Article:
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Australian premium wine not growing as fast as key competitors

Published:  11 July, 2014

Australian wine is not growing as fast at the premium end of the market as key competing countries like France, according to figures from Nielsen.

While individual operators are seeing certain brands grow sales by up to 65%, overall the category is lagging behind the market average when it comes to premium wine sales.

Nielsen's Natasha Kendall told "I'm not too sure that we can say there is much evidence of premiumisation going on at a topline level."

She said Australian wine was still cheaper, at £5.29 MAT TA, than the light wine average of £5.33. What's more Kendall said price is growing at a slower rate for Australia than the rest of the category. "If we look at two countries which are delivering true premiumisation (New Zealand and France), the difference is pretty stark."

On average, the overall category has seen prices move up 5% in the past year, with Australia growing its price by 3%. In contrast France is up 7.4% and New Zealand 9% in the same period.

However, Kendall conceded: "It's definitely true to say that Australian wine has seen growth in the higher price bands, but this is not a trend that is going against the category and the £3 - £5 price bracket is still very significant."

Australian Vintage's Julian DyerAustralian Vintage's general manager for UK & Europe Julian DyerDyer said its over £7.50 wines are 'certainly the fastest-growing in its portfolio'.

Julian Dyer, general manager of Australian Vintage, told that its more premium wines - those over £7.50 rrp - were "certainly the fastest-growing part of our portfolio".  But Dyer said at gross level volumes on the bottom end were under pressure thanks to a combination of duty and longer term trends for drinking less. He pointed out that as the consumer drinks "a bit less" they're looking for a "better experience" and are therefore prepared to up their spend. He said there is a "renewed spark of interest in Australian wines" away from generic supplies of big volumes and towards a "reappraisal of premium tiers".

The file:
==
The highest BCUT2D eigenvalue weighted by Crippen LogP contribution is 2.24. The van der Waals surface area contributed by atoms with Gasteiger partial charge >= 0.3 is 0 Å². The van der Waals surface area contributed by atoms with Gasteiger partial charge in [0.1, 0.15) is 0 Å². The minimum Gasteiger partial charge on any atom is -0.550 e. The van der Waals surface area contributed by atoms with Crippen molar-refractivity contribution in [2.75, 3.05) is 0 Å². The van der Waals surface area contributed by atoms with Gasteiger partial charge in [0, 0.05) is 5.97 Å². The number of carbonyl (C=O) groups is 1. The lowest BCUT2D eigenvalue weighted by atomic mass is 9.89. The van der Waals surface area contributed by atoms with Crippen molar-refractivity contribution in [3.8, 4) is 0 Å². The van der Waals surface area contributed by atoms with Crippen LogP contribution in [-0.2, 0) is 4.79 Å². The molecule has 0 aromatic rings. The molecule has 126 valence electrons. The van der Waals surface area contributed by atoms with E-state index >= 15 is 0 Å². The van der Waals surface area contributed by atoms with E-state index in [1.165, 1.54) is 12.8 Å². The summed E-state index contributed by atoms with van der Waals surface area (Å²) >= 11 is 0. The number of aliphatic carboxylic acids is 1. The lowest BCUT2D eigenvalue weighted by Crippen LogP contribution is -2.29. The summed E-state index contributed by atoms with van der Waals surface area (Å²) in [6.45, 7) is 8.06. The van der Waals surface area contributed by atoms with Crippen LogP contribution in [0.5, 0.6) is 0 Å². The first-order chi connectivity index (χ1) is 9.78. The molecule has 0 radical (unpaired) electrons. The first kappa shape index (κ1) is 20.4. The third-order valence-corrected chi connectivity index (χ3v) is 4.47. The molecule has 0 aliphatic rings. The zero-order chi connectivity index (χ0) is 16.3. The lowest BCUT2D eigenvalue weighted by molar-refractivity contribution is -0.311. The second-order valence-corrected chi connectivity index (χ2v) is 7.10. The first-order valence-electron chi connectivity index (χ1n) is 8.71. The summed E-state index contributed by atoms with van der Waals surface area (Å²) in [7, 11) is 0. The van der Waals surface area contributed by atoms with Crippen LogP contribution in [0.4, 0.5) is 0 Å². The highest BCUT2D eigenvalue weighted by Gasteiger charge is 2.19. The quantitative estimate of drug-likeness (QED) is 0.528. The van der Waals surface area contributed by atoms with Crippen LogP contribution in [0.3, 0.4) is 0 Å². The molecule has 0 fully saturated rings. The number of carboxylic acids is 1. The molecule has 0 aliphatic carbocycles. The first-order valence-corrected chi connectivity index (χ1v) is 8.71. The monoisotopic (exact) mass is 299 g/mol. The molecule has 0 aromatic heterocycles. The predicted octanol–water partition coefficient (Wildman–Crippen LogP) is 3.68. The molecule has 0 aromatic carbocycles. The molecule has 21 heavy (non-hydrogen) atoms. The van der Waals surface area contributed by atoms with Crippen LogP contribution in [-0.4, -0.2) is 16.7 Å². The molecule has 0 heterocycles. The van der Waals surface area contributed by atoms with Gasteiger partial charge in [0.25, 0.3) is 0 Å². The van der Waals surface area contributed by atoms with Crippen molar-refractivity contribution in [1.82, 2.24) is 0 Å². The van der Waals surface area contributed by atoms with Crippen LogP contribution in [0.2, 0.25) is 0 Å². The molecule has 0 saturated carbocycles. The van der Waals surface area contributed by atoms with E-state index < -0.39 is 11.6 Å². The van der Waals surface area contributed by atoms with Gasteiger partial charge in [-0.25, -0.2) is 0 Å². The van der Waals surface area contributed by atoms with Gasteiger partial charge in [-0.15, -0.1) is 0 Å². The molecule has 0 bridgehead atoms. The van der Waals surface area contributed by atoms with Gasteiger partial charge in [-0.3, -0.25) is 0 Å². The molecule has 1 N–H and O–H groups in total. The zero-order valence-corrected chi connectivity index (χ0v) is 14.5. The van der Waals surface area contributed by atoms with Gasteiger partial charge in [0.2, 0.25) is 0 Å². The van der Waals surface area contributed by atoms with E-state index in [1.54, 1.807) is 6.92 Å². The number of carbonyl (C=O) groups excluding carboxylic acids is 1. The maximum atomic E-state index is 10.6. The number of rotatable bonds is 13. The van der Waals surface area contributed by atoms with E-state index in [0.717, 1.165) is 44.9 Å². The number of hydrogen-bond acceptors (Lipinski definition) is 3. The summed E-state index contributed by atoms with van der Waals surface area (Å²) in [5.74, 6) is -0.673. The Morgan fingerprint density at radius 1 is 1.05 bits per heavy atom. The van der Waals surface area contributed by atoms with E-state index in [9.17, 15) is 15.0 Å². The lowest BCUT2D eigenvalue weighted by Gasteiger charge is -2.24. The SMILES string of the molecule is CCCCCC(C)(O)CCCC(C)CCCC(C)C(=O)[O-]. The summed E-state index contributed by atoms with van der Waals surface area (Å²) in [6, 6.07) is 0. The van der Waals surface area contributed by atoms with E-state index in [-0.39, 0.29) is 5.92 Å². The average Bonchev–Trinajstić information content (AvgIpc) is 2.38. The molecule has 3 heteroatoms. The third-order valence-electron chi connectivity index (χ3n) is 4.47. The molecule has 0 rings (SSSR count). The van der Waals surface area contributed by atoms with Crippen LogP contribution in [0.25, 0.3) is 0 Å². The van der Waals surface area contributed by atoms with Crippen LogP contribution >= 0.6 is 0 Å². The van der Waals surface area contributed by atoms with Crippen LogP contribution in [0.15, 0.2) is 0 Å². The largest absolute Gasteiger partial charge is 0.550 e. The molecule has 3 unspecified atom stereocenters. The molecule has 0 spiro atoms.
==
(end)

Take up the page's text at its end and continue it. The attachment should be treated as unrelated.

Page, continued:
Dan Townsend, Treasury Wine EstatesDan Townsend, general manager UK and Ireland for Treasury Wine EstatesTownsend says while total Australian wines at £6 to £7 are growing at 19% MAT, Treasury's are growing at 27%.

Paul Schaafsma

Treasury Wine Estates UK general manager Dan Townsend said "consumers see Australian wine to be relevant in all areas: commercial, 'masstige' and premium". He said strong brands were driving the changes, especially in the middle ground, with Australian wines between £6 and £7 growing by 19% MAT. But Treasury's £6 to £7 wines are outperforming the market with growth of 27% MAT. Townsend cautioned: "We all have to understand that for many shoppers in a grocery environment, premium starts at £6 extra (vs the overall AUP of £5.32) - and so we believe we need to give shoppers reasons to pay that little bit more."

Paul SchaafsmaAccolade Wine's general manager Uk & Ireland Paul SchaafsmaSchaafsma said the average selling price of Australian wine is lower than total wine, given 'the mass of Australian wine is still sold below £7'. 

Paul Schaafsma, Accolade Wine's general manager for UK and Ireland, told Harpers it is working hard via its English cricket and Sky Sports sponsorships to promote its Hardys brand - but most especially the premium portfolio.

He added that Australian wine is still the largest country in UK supermarkets, worth £891 million and in growth of 2.7%. Meanwhile the over £7 Australian category is worth £69 million and is in growth of 15%. Schaafsma attributed the growth to retailers offering greater choice of more premium Australian wine.

Schaafsma said the average selling price of Australian wine is lower than total wine, given "the mass of Australian wine is still sold below £7". But he highlighted that this is changing, as the below £7 category is seeing significantly less growth, at 2%, than its over £7 counterparts.

Meanwhile on and off-trade supplier Liberty Wines said it is beginning to reap the rewards of a burgeoning interest in more premium Australian wines (which it defines as above £10 rrp) after weathering the tougher years. Its Grosset range has grown sales by 35% in the past 12 months to the end of May 2014, while its Cullen wine sales have jumped 62% in the same period.

David GleaveLiberty Wines' managing director David GleaveGleave says regional Australian specialists are helping shift perceptions away from Australia as 'over-commoditised'.

David Gleave, managing director of Liberty Wines, said: "Australia is certainly a growth opportunity for Liberty Wines - the quality of the premium wines, the stabilised exchange rate and the regional diversity on offer make for interesting times ahead. The emergence of smaller Tasmanian producers who produce fantastic still and sparkling wines, is a great example of something to get excited about. All these regional specialists have been able to shift perceptions away from the idea that Australian wines are over-commoditised."